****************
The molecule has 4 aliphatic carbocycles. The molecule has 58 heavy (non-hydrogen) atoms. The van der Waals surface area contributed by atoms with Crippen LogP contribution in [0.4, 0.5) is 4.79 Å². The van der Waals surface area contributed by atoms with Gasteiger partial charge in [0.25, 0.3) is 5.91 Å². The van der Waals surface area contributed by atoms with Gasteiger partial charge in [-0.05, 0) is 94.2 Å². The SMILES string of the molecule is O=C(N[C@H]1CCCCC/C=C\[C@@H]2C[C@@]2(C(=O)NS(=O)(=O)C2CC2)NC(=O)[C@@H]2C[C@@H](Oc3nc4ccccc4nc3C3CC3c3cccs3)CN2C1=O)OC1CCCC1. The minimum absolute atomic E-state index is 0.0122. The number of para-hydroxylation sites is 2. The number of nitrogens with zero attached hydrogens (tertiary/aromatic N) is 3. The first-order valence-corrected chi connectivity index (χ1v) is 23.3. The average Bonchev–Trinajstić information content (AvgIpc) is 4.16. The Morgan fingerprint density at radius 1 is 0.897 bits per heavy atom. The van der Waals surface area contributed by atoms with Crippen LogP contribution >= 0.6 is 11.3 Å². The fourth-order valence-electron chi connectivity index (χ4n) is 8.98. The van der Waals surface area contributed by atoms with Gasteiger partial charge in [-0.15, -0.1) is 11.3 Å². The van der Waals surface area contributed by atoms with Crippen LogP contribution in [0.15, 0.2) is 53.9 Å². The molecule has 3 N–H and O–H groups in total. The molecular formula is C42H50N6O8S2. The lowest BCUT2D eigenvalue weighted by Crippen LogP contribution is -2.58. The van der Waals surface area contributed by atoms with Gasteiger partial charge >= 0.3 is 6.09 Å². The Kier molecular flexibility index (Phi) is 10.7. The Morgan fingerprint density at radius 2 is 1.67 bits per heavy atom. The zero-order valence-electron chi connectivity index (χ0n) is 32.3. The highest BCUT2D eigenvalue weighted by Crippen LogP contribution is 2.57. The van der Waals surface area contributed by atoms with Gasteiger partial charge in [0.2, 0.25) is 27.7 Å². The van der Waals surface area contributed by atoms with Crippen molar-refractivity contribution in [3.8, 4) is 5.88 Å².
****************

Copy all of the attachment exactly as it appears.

The molecule has 4 aliphatic carbocycles. The molecule has 58 heavy (non-hydrogen) atoms. The van der Waals surface area contributed by atoms with Crippen LogP contribution in [0.4, 0.5) is 4.79 Å². The van der Waals surface area contributed by atoms with Gasteiger partial charge in [0.25, 0.3) is 5.91 Å². The van der Waals surface area contributed by atoms with Gasteiger partial charge in [-0.05, 0) is 94.2 Å². The SMILES string of the molecule is O=C(N[C@H]1CCCCC/C=C\[C@@H]2C[C@@]2(C(=O)NS(=O)(=O)C2CC2)NC(=O)[C@@H]2C[C@@H](Oc3nc4ccccc4nc3C3CC3c3cccs3)CN2C1=O)OC1CCCC1. The minimum absolute atomic E-state index is 0.0122. The number of para-hydroxylation sites is 2. The number of nitrogens with zero attached hydrogens (tertiary/aromatic N) is 3. The first-order valence-corrected chi connectivity index (χ1v) is 23.3. The average Bonchev–Trinajstić information content (AvgIpc) is 4.16. The Morgan fingerprint density at radius 1 is 0.897 bits per heavy atom. The van der Waals surface area contributed by atoms with Crippen LogP contribution >= 0.6 is 11.3 Å². The fourth-order valence-electron chi connectivity index (χ4n) is 8.98. The van der Waals surface area contributed by atoms with Gasteiger partial charge in [-0.15, -0.1) is 11.3 Å². The van der Waals surface area contributed by atoms with Crippen LogP contribution in [0.15, 0.2) is 53.9 Å². The molecule has 3 N–H and O–H groups in total. The molecular formula is C42H50N6O8S2. The lowest BCUT2D eigenvalue weighted by Crippen LogP contribution is -2.58. The van der Waals surface area contributed by atoms with Gasteiger partial charge >= 0.3 is 6.09 Å². The Kier molecular flexibility index (Phi) is 10.7. The Morgan fingerprint density at radius 2 is 1.67 bits per heavy atom. The zero-order valence-electron chi connectivity index (χ0n) is 32.3. The highest BCUT2D eigenvalue weighted by Crippen LogP contribution is 2.57. The van der Waals surface area contributed by atoms with Gasteiger partial charge in [0.2, 0.25) is 27.7 Å². The van der Waals surface area contributed by atoms with Crippen molar-refractivity contribution in [3.8, 4) is 5.88 Å².